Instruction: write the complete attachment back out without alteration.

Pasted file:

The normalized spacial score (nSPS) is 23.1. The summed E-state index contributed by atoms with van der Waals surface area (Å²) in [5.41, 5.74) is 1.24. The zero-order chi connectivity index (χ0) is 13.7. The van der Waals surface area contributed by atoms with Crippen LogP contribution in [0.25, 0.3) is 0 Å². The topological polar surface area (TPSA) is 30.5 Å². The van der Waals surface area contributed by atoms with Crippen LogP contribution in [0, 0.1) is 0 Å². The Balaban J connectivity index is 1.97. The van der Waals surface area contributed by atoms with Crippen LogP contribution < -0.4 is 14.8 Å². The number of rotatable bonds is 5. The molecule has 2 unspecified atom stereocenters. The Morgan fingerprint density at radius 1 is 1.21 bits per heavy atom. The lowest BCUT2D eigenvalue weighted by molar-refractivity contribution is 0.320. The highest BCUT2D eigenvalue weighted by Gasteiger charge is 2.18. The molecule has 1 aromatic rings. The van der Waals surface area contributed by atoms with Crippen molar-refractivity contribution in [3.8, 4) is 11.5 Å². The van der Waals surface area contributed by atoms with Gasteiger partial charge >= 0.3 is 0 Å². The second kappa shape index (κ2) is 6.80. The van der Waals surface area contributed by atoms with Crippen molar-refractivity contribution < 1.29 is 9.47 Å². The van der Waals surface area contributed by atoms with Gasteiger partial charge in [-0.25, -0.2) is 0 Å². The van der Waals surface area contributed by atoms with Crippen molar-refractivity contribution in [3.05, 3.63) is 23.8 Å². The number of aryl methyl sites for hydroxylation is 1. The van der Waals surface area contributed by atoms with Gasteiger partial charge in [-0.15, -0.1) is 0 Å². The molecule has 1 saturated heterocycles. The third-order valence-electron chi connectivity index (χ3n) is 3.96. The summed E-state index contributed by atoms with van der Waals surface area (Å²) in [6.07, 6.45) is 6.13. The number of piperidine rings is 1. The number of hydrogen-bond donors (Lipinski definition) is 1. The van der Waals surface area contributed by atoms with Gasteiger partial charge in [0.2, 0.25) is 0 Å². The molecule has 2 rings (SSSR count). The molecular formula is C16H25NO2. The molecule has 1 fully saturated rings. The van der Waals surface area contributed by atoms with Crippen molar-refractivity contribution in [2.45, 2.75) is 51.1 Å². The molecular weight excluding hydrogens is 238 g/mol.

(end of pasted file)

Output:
The normalized spacial score (nSPS) is 23.1. The summed E-state index contributed by atoms with van der Waals surface area (Å²) in [5.41, 5.74) is 1.24. The zero-order chi connectivity index (χ0) is 13.7. The van der Waals surface area contributed by atoms with Crippen LogP contribution in [0.25, 0.3) is 0 Å². The topological polar surface area (TPSA) is 30.5 Å². The van der Waals surface area contributed by atoms with Crippen LogP contribution in [0, 0.1) is 0 Å². The Balaban J connectivity index is 1.97. The van der Waals surface area contributed by atoms with Crippen LogP contribution < -0.4 is 14.8 Å². The number of rotatable bonds is 5. The molecule has 2 unspecified atom stereocenters. The Morgan fingerprint density at radius 1 is 1.21 bits per heavy atom. The lowest BCUT2D eigenvalue weighted by molar-refractivity contribution is 0.320. The highest BCUT2D eigenvalue weighted by Gasteiger charge is 2.18. The molecule has 1 aromatic rings. The van der Waals surface area contributed by atoms with Crippen molar-refractivity contribution in [3.8, 4) is 11.5 Å². The van der Waals surface area contributed by atoms with Gasteiger partial charge >= 0.3 is 0 Å². The second kappa shape index (κ2) is 6.80. The van der Waals surface area contributed by atoms with Crippen molar-refractivity contribution < 1.29 is 9.47 Å². The van der Waals surface area contributed by atoms with Gasteiger partial charge in [-0.25, -0.2) is 0 Å². The van der Waals surface area contributed by atoms with Crippen molar-refractivity contribution in [3.05, 3.63) is 23.8 Å². The number of aryl methyl sites for hydroxylation is 1. The van der Waals surface area contributed by atoms with Gasteiger partial charge in [-0.15, -0.1) is 0 Å². The molecule has 1 saturated heterocycles. The third-order valence-electron chi connectivity index (χ3n) is 3.96. The summed E-state index contributed by atoms with van der Waals surface area (Å²) in [6.07, 6.45) is 6.13. The number of piperidine rings is 1. The number of hydrogen-bond donors (Lipinski definition) is 1. The van der Waals surface area contributed by atoms with Gasteiger partial charge in [0.2, 0.25) is 0 Å². The molecule has 2 rings (SSSR count). The molecular formula is C16H25NO2. The molecule has 1 fully saturated rings. The van der Waals surface area contributed by atoms with Crippen molar-refractivity contribution in [2.45, 2.75) is 51.1 Å². The molecular weight excluding hydrogens is 238 g/mol.